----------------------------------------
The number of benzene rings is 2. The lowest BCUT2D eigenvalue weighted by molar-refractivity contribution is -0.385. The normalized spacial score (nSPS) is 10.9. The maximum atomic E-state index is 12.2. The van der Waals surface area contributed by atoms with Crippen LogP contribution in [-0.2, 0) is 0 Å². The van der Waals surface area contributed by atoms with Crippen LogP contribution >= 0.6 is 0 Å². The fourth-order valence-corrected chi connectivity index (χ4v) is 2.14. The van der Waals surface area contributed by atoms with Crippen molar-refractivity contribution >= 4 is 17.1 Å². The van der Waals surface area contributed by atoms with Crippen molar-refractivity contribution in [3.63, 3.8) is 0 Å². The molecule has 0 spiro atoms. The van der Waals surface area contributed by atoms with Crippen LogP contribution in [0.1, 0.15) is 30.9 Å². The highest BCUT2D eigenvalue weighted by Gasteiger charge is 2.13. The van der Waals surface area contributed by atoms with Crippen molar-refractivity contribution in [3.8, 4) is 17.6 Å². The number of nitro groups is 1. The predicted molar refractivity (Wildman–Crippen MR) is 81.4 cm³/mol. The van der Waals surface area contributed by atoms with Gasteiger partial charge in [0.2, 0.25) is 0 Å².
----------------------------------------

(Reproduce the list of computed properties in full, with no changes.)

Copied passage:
The number of benzene rings is 2. The lowest BCUT2D eigenvalue weighted by molar-refractivity contribution is -0.385. The normalized spacial score (nSPS) is 10.9. The maximum atomic E-state index is 12.2. The van der Waals surface area contributed by atoms with Crippen LogP contribution in [-0.2, 0) is 0 Å². The van der Waals surface area contributed by atoms with Crippen LogP contribution >= 0.6 is 0 Å². The fourth-order valence-corrected chi connectivity index (χ4v) is 2.14. The van der Waals surface area contributed by atoms with Crippen molar-refractivity contribution >= 4 is 17.1 Å². The van der Waals surface area contributed by atoms with Crippen molar-refractivity contribution in [3.63, 3.8) is 0 Å². The molecule has 0 spiro atoms. The van der Waals surface area contributed by atoms with Crippen LogP contribution in [0.1, 0.15) is 30.9 Å². The highest BCUT2D eigenvalue weighted by Gasteiger charge is 2.13. The van der Waals surface area contributed by atoms with Crippen molar-refractivity contribution in [3.8, 4) is 17.6 Å². The number of nitro groups is 1. The predicted molar refractivity (Wildman–Crippen MR) is 81.4 cm³/mol. The van der Waals surface area contributed by atoms with Gasteiger partial charge in [0.2, 0.25) is 0 Å².